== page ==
Again, it depends on the "market" you're trying to address. I have ONE numeric type and one string type. I don't require the user to set aside buffer space for strings -- there are no buffer overruns (until you run out of memory and the system ABENDS.)
> That is to say if one has to convert between different types with any > regularity it's probably indicative of bad design.
How fine-grained do you approach this? Do you define a "foot", type and an "inch" type (derived from "distance")? And prevent them from being combined with volumetric types or units of time? (e.g., miles/hours) Do you require a cast when using an integer iterator to scale a float? (pay = hours * wage_rate) Years ago, I defined a set of classes that let me mix and match dimensioned quantities. It was more work than it was worth. Do you consider printing a numeric value to be a "conversion" operation? Or, scanning a string representation of a numeric value into a numeric data type?
>> The advantage, there, is that the user need not be concerned with things >> like overflow or ordering operations to maximize preserved precision, etc. >> >> The disadvantage is that you do a lot *for* them and take away a fair >> bit of control that they might want to exert on the performance of their >> code. >> >> [It also means you tend to need runtime GC -- which brings up another >> variable in performance (as well as more implementation decisions)] > > A pure functional language implemented via a stack machine doesn't need a > garbage collector, as there's no "garbage" to collect. Downside is you do lose > flexibility and performance.
You lose the ability to deal with mutable objects of varying sizes (e.g., strings) without forcing the user to do the housekeeping (prone to error). Likewise, you require all resources to be persistent -- you can't spawn/fork new tasks/processes and kill off old ones that have served their purposes.
> My gimmick was to try to isolate the mutable state (i.e. when interacting with > external widgets through policies written in C++) within APIs that aren't > directly accessible as much as possible. > > Indeed I don't think a pure functional language that never had to take any > input or provide any output to the real world would require any mutable state > at all. > >> As such, the language wants to be intuitive and not necessarily complex, >> even if this comes at the expense of some functionality (e.g., I can >> craft far more efficient code if I have hooks into the MTOS, use of pointer >> variables, etc. -- but this makes the resulting code look less like >> "generic pseudocode" and more like a particular implementation). >> >> Consider the audience (Arduino) and what they're likely to call upon their >> "boxes" to do. Will they be scanning raw video from a reflective photodetector >> to decide barcodes? Or, accepting decoded barcodes (from something) and >> manipulating them at some higher level...? > > Who knows exactly, but they usually want to interact with the real world and > other external hardware in some way or another. As it stands at the moment they > either have to write the "device driver" themselves or hope some implementation > provided by the manufacturer works for their implementation.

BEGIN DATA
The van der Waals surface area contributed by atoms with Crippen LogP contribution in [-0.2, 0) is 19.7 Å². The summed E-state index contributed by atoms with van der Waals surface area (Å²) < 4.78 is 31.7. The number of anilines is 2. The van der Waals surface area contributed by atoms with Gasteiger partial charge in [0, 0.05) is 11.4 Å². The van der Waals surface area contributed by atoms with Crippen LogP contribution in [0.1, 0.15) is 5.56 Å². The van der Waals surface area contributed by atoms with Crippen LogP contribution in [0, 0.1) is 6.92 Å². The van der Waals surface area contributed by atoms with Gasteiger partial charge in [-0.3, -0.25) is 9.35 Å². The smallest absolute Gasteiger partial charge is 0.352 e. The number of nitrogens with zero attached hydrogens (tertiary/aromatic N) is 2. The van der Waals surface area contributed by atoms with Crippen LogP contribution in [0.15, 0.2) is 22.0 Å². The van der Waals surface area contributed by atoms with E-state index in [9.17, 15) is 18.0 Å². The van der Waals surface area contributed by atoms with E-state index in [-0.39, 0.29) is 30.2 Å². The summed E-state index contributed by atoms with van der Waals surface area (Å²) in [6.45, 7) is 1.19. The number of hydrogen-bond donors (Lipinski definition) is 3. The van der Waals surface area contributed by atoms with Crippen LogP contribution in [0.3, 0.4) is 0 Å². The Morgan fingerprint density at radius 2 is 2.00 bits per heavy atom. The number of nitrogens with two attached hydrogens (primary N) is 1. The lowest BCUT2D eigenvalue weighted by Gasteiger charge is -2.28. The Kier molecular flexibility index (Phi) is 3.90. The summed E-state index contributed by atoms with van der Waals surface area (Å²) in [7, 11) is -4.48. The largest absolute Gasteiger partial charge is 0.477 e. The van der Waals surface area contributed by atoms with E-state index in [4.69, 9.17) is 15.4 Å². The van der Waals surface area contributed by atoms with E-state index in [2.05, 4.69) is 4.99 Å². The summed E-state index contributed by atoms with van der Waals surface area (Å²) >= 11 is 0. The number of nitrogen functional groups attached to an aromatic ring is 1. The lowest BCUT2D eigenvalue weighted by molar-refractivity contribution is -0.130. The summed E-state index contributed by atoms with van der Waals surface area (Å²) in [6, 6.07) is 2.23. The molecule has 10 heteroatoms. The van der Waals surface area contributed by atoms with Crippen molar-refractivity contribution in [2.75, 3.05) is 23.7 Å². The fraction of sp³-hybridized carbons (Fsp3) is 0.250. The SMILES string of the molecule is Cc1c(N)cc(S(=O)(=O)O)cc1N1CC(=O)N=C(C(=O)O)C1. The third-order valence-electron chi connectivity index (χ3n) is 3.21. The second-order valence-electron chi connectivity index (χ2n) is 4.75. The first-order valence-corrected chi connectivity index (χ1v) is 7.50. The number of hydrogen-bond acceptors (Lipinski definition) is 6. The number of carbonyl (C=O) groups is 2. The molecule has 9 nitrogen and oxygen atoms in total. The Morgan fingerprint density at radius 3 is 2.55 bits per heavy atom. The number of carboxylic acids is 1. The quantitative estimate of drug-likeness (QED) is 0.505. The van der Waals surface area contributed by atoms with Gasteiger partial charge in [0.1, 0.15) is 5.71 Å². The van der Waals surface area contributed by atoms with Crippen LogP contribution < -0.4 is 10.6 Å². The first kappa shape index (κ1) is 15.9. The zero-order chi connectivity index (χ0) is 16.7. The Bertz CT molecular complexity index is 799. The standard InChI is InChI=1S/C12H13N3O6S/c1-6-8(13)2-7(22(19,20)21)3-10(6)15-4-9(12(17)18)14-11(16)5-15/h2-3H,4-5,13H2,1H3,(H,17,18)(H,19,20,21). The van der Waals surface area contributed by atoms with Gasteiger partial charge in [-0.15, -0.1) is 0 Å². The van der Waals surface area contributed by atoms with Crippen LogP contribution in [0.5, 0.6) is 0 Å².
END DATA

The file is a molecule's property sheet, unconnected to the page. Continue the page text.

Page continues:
"In theory", one can lift most drivers from other places and rework them to fit the specific needs of the application at hand. The problem lies with folks who want to pollute the drivers with stuff that doesn't belong there; usually because of timeliness issues or lack of understanding as to how to walk and chew gum at the same time. I.e., a better approach (IMO) is to put in place mechanisms that address THESE issues as "builtins" -- providing a framework on which to drape the application. E.g., even in tiny applications, I support STDIN, STDOUT and STDERR for each task/process. So, a developer doesn't have to invent his own way of getting data into and out-of a process. Less obvious is this also magically manages the resource sharing behind the scenes. So, I can define STDERR to be the "debugger port" and know that I will see a stream of messages like: task0: starting up task5: waiting for input task3: terminating ... instead of: tttask3aas:k5: s...
> In my proposal they have to...write the "device driver" themselves or hope some > implementation provided by the manufacturer works in their implementation. > Seems the least one could do is try to make the rest of the development process > bot just as painful...
I want a language (targeting a particular type of applications) to deal with the "little crap" that will invariably eat my lunch. While the developer might pick a suitable size data type for height, width, length and duration. But, will the calculations that he has undertaken ever overflow in the process of computin the final result (volume/unit time)? While sleep() lets me pause a task/process, it does little to help me if I want to mark a point in the execution stream and check to see if a particular interval has expired at some OTHER point in the execution stream. Or, "signal" me when that time period expires, regardless of what I might be doing at the time. Should I have to take explicit measures to ensure atomic access to complex variables/structures? Should I have to understand the mechanisms to spawn (fork/exec) a new task? And, pass information between it and myself (child/parent)? Should I have to understand the mechanics of IPC/RPC in order to be able to invoke a "foreign" process/method? If these are "optional" uses to which a language is applied, then it makes sense to put them in an OPTIONAL library. OTOH, if the language is intended for use in a particular class of applications, then putting them in a library just makes for a messier implementation. I.e., if I a communication channel (a construct used in Limbo/Inferno) happens to be moved to a remote node in a refactoring, should I have to rewrite the code that accesses it -- to invoke an RPC instead of just referencing it "as if" completely local?